michael riley: photographer & filmmaker, part 2: the films—buried histories

dan edwards reflects on the NGA riley retrospective

Michael Riley

Michael Riley

MICHAEL RILEY IS PRIMARILY KNOWN AS A PHOTOGRAPHER, SO IT’S NO SURPRISE THAT HIS BEST KNOWN FILM, EMPIRE (1997), IS ALSO THE ONE MOST OBVIOUSLY ALIGNED WITH THE STYLE OF HIS LATE STILL PHOTOGRAPHY. YET IT IS THE LESSER KNOWN HALF-HOUR DOCUMENTARIES RILEY MADE FOR SBS AND THE ABC THAT HAVE HAD THE MOST SIGNIFICANT IMPACT ON THE DEVELOPMENT OF AUSTRALIAN INDIGENOUS FILM.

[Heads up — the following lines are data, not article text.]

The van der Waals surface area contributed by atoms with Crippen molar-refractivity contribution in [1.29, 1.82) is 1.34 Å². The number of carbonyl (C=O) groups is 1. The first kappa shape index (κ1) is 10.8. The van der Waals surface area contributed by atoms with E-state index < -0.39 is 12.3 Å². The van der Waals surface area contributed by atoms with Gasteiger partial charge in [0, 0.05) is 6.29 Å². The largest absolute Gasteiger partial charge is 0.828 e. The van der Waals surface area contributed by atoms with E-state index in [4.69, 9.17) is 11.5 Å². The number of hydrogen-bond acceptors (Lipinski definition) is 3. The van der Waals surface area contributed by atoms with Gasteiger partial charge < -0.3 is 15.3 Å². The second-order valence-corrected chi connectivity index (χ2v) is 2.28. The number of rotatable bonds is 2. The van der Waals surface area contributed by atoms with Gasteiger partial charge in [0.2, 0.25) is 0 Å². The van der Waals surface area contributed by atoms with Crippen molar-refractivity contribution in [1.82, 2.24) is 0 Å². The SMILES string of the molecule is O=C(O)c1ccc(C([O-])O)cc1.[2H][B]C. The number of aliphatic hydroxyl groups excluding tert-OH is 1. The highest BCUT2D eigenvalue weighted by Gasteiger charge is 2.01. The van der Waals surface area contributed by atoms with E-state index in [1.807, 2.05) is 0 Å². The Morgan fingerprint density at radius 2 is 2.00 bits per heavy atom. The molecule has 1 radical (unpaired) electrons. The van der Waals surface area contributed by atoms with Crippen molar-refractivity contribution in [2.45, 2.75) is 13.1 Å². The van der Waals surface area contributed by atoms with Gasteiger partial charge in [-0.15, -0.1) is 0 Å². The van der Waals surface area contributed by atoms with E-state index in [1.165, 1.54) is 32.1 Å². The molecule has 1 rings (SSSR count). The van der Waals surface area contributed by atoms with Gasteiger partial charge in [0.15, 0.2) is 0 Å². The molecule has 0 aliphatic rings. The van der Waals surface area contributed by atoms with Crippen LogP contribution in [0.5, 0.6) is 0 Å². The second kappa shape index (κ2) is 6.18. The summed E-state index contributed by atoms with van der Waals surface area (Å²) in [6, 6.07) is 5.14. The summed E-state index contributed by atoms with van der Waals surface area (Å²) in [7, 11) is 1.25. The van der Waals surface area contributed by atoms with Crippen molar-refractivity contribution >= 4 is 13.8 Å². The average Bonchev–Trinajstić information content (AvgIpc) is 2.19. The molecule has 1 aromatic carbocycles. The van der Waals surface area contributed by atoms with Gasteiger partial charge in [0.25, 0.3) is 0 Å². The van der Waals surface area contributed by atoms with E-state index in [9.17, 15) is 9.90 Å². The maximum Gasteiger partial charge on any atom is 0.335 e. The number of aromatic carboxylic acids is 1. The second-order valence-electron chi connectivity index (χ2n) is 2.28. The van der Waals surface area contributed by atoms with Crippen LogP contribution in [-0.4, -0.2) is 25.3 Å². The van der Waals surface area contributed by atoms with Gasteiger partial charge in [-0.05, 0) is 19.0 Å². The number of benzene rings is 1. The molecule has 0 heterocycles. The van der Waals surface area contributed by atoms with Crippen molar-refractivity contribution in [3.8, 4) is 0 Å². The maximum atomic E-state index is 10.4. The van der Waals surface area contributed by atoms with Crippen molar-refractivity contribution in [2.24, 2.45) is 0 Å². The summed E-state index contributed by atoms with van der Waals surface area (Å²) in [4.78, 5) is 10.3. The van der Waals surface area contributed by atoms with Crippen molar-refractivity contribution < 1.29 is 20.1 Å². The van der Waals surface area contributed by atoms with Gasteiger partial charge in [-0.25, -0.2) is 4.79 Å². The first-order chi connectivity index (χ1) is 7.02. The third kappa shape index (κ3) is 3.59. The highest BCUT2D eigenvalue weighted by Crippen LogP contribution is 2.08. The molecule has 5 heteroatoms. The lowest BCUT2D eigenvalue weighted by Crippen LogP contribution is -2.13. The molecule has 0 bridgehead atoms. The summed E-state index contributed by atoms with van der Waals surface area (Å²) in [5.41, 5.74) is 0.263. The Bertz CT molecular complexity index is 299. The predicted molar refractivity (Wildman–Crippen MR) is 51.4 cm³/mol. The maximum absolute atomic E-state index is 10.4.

The Australian National Gallery retrospective, Michael Riley: sights unseen, provides a rare opportunity to consider Riley’s screen work alongside his stills and brings to light some surprising correlations. Both his films and photographs employ a broad spectrum of styles, but the exhibition reveals no clear cut division between his work in the two mediums. Rather, it creates the impression of two distinct strains that cut right across Riley’s entire artistic output. On the one hand his portraiture and documentaries rely primarily on the camera’s relationship to the physical reality before the lens—the look in a subject’s eyes, the way they hold themselves, and the stories they relate to the camera. On the other hand, Riley’s more overtly abstract work relies heavily on the relationship between deliberately ambiguous images, the symbolic resonances of collected objects and the formations of the natural world.